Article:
Sips isotherm parameters are presented in table 4. The ns values obtained are 0.35, 0.33 and 0.30 for GP-1, GP-2 and GP-3 respectively. There was a slight decrease in value of ns from GP-1 to GP-3. This implies that increase in Si/Al ratio in geopolymers increased deviation of adsorption from homogeneous to heterogeneous [44]. Also all nS values obtained in these study deviated widely from unity which again denotes the heterogeneity of the surface of geopolymer adsorbents. Sips isotherm gave the highest correlation coefficients compared to other models as shown in table 4 insinuating the experimental data fitted best in Sips model. The adsorption capacities obtained were 15.95, 17.89 and 20.22 mg/g for GP-1, GP-2 and GP-3 respectively. Increase in adsorption capacities was noted on increase in Si/Al ratio. This could be attributed to increase in number of active sites. Table 5 shows some of reported adsorption capacities of MB using different adsorbents.
Table 5. Comparison of adsorption capacities of MB by various adsorbents

3.7. Kinetic Studies

It is important to be able to predict the rate at which contaminants are removed from aqueous solution in order to design adsorption treatment plant [49]. Figure 8 shows the pseudo- second order kinetic model plots for adsorption of MB at various contact time at room temperature. From the relationship kd and qe were determined from the intercept and slope of the plot.
Figure 8. Pseudo- second order kinetic model for adsorption of MB by geopolymers
The R2 values obtained for the Pseudo-first order kinetic model were lower than that of the pseudo-second order kinetic model and the experimental qe values did not agree with the calculated values obtained from the linear plots (Table 5). This indicates that the adsorption of MB onto geopolymers does not follow pseudo-first order kinetics. The similar results were found for the adsorption of MB ions on various adsorbents by several authors [38, 50]. The suitability of pseudo- second order equation to report the adsorption process was judged based on the correlation coefficients (R2), which are a computation of goodness of fit. Pseudo –second order rate constants K2 (calculated from the intercept and slope) as well as linear regression correlation coefficients R2 are summarized in table 5. The results show that correlation coefficients R2 for the Pseudo- second order kinetics are greater than those for Pseudo- first order, stipulating good agreement with the experimental data. It can be inferred that the second order equation fits the adsorption data better than the first order model.
Table 5. Descriptive data on parameters of kinetic models for the adsorption of MB onto geopolymers at 298K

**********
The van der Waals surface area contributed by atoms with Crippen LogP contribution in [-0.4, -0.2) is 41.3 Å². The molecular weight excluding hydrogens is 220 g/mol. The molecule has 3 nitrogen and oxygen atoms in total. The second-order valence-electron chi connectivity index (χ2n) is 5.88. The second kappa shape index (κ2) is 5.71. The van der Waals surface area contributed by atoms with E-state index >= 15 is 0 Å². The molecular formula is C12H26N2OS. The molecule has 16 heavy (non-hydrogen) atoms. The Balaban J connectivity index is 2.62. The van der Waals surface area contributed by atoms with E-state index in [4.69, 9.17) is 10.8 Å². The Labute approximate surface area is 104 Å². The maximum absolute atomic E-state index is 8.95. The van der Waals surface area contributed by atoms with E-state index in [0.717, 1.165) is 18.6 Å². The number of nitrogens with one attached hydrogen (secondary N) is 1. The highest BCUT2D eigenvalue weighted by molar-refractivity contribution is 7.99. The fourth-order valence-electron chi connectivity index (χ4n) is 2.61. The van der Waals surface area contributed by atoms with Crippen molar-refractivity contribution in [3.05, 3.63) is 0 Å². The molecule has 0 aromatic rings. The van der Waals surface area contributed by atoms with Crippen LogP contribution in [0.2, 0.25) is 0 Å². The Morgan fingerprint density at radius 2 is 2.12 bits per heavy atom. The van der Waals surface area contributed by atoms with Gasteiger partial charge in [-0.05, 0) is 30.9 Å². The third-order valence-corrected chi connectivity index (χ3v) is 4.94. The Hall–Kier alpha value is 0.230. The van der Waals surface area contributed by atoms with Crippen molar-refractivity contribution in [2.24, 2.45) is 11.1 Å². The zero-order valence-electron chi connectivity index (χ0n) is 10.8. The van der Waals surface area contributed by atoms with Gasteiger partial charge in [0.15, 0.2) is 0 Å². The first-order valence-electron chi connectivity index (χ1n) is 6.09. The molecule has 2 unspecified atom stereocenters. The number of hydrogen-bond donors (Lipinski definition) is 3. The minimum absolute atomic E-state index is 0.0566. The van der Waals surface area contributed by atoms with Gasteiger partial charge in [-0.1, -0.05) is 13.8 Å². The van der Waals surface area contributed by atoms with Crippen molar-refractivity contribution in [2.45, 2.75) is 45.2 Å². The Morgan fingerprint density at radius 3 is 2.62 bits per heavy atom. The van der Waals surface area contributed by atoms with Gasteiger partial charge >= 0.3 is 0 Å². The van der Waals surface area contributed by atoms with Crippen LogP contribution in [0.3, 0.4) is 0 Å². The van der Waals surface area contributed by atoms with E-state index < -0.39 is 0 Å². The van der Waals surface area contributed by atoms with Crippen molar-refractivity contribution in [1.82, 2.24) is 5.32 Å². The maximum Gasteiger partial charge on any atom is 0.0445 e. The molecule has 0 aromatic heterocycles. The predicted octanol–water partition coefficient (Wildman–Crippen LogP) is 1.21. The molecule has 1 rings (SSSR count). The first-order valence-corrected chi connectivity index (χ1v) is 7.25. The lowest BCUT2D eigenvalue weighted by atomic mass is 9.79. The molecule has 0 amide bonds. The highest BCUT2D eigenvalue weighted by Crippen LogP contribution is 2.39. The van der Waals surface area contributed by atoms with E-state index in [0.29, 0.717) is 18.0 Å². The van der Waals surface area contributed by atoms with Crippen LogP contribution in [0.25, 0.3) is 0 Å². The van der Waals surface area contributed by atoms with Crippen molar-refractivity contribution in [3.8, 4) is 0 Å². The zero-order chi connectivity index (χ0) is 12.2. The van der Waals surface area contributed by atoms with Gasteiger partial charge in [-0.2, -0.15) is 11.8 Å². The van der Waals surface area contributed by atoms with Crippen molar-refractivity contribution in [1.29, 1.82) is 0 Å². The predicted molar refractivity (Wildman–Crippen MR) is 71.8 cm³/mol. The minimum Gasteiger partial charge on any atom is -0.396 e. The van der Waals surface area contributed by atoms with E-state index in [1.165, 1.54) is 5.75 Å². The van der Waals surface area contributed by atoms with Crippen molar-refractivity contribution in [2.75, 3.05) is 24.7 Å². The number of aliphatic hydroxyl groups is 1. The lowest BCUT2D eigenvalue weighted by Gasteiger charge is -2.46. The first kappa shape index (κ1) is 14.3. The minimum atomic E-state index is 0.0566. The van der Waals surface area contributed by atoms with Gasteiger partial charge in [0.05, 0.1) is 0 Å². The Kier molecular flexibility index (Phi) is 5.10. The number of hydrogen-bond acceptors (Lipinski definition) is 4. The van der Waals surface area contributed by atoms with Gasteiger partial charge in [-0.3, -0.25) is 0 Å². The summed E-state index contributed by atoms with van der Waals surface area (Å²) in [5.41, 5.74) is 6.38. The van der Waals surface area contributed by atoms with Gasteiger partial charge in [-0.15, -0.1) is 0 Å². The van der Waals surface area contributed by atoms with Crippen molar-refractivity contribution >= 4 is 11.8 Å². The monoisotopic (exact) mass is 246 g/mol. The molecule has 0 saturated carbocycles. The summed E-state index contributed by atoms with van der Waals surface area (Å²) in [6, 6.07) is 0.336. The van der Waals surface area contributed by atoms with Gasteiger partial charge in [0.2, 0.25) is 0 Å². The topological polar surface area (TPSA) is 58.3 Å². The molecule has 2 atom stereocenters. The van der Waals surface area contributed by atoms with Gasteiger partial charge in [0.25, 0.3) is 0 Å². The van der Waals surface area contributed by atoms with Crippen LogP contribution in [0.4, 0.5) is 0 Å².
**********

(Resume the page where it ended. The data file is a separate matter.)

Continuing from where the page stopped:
3.7.1. Deduction from the Shape of the Intraparticle Diffusion Plot
A non-regression coefficient plot by fitting experimental data to equation 4
gave a 3 phased plot of type in figure 9. Explanation of these phases was based on reports earlier presented by Ji et al. [51]. The plot in this analysis revealed a linear step, corresponding to fast uptake of sorbate. The line in the initial stage does not pass through the origin. This makes it noteworthy that uptake is dominated by film diffusion than it does for the intraparticle diffusion process. In the second stage, sorbate adsorption speeds up reflecting nonconsecutive diffusion of sorbate molecules into the micro pores with wider pore width within the sorbent [5]. In the third phase, diffusion remains fairly constant when the pore volume is exhausted. Generally, adsorption controlled by the intraparticle model is due to the preferential adsorption of sorbate in the micro pores [5].
Figure 9. Intra-particle diffusion plot for the adsorption process (geopolymer dosage = 4 g/L, Time 20-80 minutes, [MB] = 25 mg/L, T = 298 K, pH 10 and V = 0.025 L)

4. Conclusions

Based on the adsorption data obtained, GP-3 worked better in adsorption of MB than their geopolymer analogues. Geopolymers GP-1 and GP-2 and GP-3 had adsorption capacities of 15.95, 17.89 and 20.22 mg/g respectively which propose them as potential adsorbents for MB. Increase in Si/Al ratio in geopolymers caused by use of different clays increased the ability to remove MB from synthetic wastewater. The experimental data was found to fit the Sips adsorption model better than the other models and hence was used for analyzing the efficiency of adsorption of the MB onto geopolymers. The correlation coefficients for the second-order kinetic model obtained were greater than those of Pseudo-first order and therefore indicating that adsorption system studied belonged to the pseudo-second order kinetic model. This study has shown that Kenyan common clays that have very few economic endeavors may be good raw materials for synthesis of geopolymers for adsorption application on MB from contaminated water.


The authors would like to express great thanks to Kenyatta University.